The Best Italian Restaurants in Toronto
The best Italian restaurants in Toronto are about more than hastily assembled pizzas and pastas. These are places where one gets an appreciation for what results when local chefs adhere to cooking techniques passed down through generations, often via that matriarchal and nostalgic figure that oversees the idealized Italian kitchen — the nonna.
In a social sense, I suspect our communal love for Italian fare originated in the wave of post-war Italian immigration Toronto experienced in the 1950s. More than half a century later, the city's Italian roots — in both a cultural and a culinary capacity — run deep, with Italian eateries in virtually every neighbourhood.
That's not to say, however, that they're all good or even remotely authentic. And yet as Toronto's restaurant scene continues to mature, a more rustic take on Italian fare has taken hold, one that sees talented chefs tone back the flare in favour of honest, old-school food preparation. This attitude is what good Italian is all about.
Here are the best Italian restaurants in Toronto.
Note: This list was previously published in April 2009. Comments made up until December 7th, 2011 are in reference to the old list. We've purposely kept the archived comments here because we believe they (mostly) add value to this topic. If you don't want to have to wade through all of them, simply hit the "sort by newest first" link at the top of the thread.
Enoteca Sociale understands better than most that simplicity isn't a bad thing. Rustic Italian fare is often more satisfying than more polished offerings, a point underscored by one bite of a three or four ingredient pasta on the menu here. But it's also about more than that, too. Be it the locally sourced meats, the on-site cheese cave, or the superb wine list, Enoteca Sociale has Italian down pat, and Toronto has taken note. More »
Buca may not be that easy to find on one's first visit, but something about that just makes sense. It's as if one should have to work just a little bit to reap what's on offer once you arrive. As is the case with other high-ranking restaurants on the list, the focus isn't on fancy so much as honest. Everything is housemade (bread, pasta, cured meats, etc.) and everything is so very good. Meat-eaters must try the sausages. More »
Offering delicious and authentic Neapolitan pizza flash-cooked in a 900 degree wood oven, this is Toronto's best-loved pizzeria. While the non-pizza menu options might not be that extensive, staples like buttermilk calamari and beef carpaccio keep the regulars (and there are a lot of them) coming back. Add to that locally sourced meats and cheeses, seasonal specials, and a well priced/selected wine list, and the only thing to complain about is the wait times (the new Danforth location does, however, take reservations). More »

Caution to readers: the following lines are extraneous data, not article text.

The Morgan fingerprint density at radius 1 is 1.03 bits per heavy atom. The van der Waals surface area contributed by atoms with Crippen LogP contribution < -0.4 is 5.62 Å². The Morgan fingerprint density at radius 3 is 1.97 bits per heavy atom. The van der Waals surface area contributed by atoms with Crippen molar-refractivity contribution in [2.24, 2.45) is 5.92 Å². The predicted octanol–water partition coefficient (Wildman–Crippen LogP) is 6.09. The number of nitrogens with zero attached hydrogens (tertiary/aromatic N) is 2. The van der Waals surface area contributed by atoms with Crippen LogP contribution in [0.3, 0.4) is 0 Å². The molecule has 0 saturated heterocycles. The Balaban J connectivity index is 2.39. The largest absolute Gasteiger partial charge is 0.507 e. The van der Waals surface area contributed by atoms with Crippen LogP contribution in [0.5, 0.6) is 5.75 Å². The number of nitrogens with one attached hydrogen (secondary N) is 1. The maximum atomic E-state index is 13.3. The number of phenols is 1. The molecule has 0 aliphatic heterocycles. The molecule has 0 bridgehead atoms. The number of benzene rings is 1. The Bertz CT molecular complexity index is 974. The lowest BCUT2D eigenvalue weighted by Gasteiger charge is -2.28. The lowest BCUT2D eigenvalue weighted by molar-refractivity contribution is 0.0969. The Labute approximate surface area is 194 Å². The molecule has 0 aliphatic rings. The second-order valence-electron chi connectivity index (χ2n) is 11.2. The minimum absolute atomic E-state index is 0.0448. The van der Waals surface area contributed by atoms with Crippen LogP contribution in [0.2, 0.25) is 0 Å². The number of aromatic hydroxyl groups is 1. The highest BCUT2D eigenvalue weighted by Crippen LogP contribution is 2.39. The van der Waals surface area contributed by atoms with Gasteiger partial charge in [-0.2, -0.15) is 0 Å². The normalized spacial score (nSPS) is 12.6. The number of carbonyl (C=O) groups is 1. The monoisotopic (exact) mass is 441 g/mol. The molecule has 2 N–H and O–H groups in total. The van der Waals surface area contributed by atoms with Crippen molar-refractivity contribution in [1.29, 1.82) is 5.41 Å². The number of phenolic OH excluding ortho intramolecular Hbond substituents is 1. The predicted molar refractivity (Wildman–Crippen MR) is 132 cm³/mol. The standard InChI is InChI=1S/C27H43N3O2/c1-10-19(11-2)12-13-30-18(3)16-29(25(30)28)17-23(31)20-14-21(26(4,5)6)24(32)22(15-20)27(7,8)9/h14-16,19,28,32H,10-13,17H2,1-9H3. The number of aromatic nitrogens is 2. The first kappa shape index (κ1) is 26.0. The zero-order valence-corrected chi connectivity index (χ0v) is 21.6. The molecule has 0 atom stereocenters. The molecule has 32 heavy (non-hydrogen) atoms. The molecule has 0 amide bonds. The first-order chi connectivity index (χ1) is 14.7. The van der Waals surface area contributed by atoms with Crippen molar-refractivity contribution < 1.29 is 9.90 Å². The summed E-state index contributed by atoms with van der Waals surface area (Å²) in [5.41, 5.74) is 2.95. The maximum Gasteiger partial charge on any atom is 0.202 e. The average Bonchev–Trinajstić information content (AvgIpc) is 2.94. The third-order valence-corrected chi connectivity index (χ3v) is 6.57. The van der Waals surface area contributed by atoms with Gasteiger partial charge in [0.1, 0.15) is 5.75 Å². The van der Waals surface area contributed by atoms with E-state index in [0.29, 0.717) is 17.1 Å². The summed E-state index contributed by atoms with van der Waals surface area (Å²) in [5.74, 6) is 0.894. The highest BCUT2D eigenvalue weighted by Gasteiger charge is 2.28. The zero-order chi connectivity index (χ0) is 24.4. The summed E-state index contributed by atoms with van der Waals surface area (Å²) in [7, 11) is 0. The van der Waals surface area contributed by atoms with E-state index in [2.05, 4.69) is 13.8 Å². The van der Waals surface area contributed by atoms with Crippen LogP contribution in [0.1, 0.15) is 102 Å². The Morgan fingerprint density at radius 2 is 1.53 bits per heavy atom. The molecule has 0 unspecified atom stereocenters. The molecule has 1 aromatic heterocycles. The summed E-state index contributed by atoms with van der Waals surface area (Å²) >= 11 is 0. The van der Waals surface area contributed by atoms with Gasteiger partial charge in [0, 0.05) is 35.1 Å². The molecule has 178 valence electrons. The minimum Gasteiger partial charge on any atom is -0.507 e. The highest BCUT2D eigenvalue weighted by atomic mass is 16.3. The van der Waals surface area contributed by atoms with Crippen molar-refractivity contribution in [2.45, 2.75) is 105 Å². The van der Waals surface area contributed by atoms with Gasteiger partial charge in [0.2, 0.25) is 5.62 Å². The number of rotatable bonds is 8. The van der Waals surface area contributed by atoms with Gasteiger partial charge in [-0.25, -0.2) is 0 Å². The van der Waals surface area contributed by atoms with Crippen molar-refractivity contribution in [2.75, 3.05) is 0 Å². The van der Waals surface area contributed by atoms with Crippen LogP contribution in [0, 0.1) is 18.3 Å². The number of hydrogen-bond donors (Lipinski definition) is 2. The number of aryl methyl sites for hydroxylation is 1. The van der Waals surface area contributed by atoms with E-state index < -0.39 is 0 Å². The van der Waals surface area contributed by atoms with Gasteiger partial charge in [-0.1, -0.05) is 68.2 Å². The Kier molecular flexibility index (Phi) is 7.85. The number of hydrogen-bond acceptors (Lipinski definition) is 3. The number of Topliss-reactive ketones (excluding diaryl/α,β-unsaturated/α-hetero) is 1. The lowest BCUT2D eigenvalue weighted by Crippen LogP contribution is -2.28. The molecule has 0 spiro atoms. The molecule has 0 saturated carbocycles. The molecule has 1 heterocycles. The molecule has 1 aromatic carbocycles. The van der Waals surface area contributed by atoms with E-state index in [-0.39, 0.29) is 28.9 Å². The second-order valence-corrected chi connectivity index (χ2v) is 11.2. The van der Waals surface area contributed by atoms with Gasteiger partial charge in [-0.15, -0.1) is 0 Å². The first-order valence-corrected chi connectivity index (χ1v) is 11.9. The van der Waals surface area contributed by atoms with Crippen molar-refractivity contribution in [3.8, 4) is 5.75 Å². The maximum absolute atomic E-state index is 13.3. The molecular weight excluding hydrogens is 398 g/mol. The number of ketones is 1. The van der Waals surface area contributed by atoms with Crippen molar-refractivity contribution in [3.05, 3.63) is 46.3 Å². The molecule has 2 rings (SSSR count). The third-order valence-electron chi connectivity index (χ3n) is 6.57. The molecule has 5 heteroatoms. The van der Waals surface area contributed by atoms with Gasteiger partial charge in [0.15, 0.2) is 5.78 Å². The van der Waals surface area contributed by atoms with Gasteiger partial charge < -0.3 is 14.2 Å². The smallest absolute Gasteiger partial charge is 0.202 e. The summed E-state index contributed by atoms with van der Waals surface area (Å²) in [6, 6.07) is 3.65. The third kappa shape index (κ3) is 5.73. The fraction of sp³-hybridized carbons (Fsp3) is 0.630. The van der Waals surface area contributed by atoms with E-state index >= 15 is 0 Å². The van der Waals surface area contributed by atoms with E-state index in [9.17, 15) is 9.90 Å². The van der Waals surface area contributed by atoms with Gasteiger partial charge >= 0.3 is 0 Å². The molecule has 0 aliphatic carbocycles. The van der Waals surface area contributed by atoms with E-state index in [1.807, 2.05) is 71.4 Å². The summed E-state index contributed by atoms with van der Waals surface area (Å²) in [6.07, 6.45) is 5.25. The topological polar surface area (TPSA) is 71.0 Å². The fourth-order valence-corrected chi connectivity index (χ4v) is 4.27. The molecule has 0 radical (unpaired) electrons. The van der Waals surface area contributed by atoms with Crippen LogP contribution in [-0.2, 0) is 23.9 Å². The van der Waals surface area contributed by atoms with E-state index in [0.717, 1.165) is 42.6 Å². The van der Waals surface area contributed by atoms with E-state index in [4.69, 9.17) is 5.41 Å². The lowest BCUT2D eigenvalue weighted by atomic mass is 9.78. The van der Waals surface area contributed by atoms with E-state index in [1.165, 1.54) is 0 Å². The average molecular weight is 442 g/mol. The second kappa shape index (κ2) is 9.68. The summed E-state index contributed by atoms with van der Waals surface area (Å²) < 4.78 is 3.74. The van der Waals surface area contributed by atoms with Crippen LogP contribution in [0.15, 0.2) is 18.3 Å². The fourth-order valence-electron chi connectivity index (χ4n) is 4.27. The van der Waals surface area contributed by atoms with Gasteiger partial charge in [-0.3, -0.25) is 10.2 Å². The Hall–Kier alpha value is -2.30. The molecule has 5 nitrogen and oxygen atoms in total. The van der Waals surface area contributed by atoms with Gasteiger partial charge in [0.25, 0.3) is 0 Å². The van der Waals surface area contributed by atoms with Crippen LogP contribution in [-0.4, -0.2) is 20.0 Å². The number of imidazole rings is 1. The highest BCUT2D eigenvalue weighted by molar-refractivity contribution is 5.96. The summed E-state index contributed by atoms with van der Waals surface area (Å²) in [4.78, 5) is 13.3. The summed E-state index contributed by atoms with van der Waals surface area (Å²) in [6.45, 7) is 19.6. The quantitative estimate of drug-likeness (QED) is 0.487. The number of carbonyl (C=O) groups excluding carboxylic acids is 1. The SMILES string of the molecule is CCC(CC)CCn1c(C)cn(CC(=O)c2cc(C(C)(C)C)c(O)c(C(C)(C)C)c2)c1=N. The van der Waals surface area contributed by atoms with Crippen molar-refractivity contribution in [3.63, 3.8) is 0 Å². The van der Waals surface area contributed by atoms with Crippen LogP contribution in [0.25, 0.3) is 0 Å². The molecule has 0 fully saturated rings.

The detractors cite a lack of authenticity and whine about the rigid no substitutions policy, but the dining rooms at the various Terroni outposts around town are always full. With thin-crust pizza that rivals Libretto's, simple and well-executed pastas, and a variety of mains offered daily, Terroni has long been the city's go to for no-fuss Italian. The wine list gets points for its overall range and by-the-glass options. More »
The warm and wood-filled dining room can feel like an escape from the city if you avoid casting your eyes toward Dundas West. But even if you do, should you have a bit of Chef Craig Harding's take on homestyle Italian cooking on your tongue, it'll still feel like you've been transported to the old country in some small way. The menu changes constantly, but a few staples tend to reappear like the positively divine ragout of wild boar, tripe and spare rib. It will nourish your soul, especially in the midst of a cold Toronto winter. More »
Also known as "the Nose" (after its giant paper-mache nose in place of a sign), this casual, kitchy and unpretentious Leslieville eatery is another specialist in Southern Italian fare. Excellent pasta (especially the gnocchi) and well-priced mains ensures a vibrant, if loud, atmosphere. The wine is cheap enough to encourage going a bit overboard - a plus in my books. More »
Located on the Danforth and at Eglinton and Avenue, both offer up classic Italian dishes, no-fuss plating and boisterous dining rooms. Reasonably priced all around, one of the fixed price menu options is generally my selection. The "homecooked" food comes courtesy of Mama Rosa, the lovable matriarch who long ago opened 7 Numbers after years of bringing diners in droves to Gio Rana’s. More »
Chef Massimo Capra of Restaurant Makeover fame offers what many consider to be the best fine Italian cuisine in the city. Always prepared using traditional cooking methods, authenticity and quality is on obvious display here. No one would mistake it for cheap or even all that rustic (save for a dish here or there), but if fine Italian is your thing, this just might be the local pinnacle. More »
While the massive and award wining wine list is a draw, it wouldn't be worth much without great food to match. No slouch in this department either, this Etobicoke restaurant offers an extensive menu that ranges from the most simple of pastas to what some would argue are the city's best veal chops. Not rigidly traditional - nor cheap - Via Allegro nevertheless remains one of the premier options for Italian cuisine in the city. More »